Vivekananda and the meaning of bhakti, devotional love
“What manifests itself as attraction in the sentient and the insentient, in the particular and in the universal, is the love of God. It is the one motive power that is in the universe.”
– Swami Vivekananda
In Hinduism, bhakti is the devotion to a divine being, a practice of love and faith that springs from and moves towards the personal essence of divinity in each individual. In this extract from an essay about bhakti and devotional love written in the late 19th century, Swami Vivekananda – the 19th century spiritual reformist and teacher of Vedanta who was instrumental in popularizing Hinduism and yoga in the west – makes the difference between empty religious ritual and the burning desire for union with God, which is as real as any hunger or thirst. This desire for union exists, he argues, precisely because of the existence of the universal love which is the fundamental binding force and the motive power at the heart of all phenomena.
The vast majority of men are atheists. I am glad that, in modern times, another class of atheists has come into existence in the Western world — I mean the materialists. They are sincere atheists. They are better than the religious atheists, who are insincere, who fight and talk about religion, and yet do not want it, never try to realise it, never try to understand it. Remember the words of Christ: “Ask, and it shall be given you; seek, and ye shall find; knock, and it shall be opened unto you.” These words are literally true, not figures or fiction. They were the outflow of the heart’s blood of one of the greatest sons of God who have ever come to this world of ours; words which came as the fruit of realisation, from a man who had felt and realised God himself; who had spoken with God, lived with God, a hundred times more intensely than you or I see this building.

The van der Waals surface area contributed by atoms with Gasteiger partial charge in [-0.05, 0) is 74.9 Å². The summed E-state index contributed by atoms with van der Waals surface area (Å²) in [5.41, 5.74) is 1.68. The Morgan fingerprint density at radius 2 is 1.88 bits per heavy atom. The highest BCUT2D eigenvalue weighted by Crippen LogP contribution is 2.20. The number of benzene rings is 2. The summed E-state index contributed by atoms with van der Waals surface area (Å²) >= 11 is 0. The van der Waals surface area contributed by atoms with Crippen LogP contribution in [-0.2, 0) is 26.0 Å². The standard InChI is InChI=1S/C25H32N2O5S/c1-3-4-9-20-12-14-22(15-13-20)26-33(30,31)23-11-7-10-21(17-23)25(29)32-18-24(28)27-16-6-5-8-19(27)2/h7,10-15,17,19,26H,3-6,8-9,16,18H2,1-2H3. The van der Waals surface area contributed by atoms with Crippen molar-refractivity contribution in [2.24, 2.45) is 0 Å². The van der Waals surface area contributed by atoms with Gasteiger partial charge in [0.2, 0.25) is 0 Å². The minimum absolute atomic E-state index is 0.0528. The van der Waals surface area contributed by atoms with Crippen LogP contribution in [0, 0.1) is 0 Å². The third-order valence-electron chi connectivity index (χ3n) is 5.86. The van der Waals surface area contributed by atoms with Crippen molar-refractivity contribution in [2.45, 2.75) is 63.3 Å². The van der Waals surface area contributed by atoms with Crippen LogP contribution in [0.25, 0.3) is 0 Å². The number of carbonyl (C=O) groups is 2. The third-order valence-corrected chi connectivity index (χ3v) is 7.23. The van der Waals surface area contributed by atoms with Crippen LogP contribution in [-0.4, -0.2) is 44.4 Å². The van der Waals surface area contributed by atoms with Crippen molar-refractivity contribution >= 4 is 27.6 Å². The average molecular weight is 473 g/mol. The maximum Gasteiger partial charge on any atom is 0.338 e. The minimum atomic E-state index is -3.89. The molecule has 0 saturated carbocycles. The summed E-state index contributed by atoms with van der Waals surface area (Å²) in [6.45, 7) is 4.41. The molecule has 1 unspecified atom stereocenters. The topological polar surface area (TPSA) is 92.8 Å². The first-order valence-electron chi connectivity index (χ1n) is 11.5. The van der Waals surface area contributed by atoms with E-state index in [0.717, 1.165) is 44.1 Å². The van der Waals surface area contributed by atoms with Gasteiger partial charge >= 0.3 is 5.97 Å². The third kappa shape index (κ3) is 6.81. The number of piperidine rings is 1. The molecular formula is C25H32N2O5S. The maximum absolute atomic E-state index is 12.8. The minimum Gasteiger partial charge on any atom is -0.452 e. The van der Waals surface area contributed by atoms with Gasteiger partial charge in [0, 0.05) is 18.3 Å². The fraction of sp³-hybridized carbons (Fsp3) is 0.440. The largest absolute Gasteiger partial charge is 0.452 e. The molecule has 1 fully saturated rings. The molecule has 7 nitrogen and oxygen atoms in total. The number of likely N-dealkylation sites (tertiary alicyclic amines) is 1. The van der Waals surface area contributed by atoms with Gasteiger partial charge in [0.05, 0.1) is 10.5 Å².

“What want is there without its object outside? Man wants to breathe, and there is air for him to breathe. Man wants to eat, and there is food to eat. What creates these desires?”
Who wants God? That is the question. Do you think that all this mass of people in the world want God, and cannot get Him? That cannot be. What want is there without its object outside? Man wants to breathe, and there is air for him to breathe. Man wants to eat, and there is food to eat. What creates these desires? The existence of external things. It was the light that made the eyes; it was the sound that made the ears. So every desire in human beings has been created by something which already existed outside. This desire for perfection, for reaching the goal and getting beyond nature, how can it be there, until something has created it and drilled it into the soul of man, and makes it live there? He, therefore, in whom this desire is awakened, will reach the goal.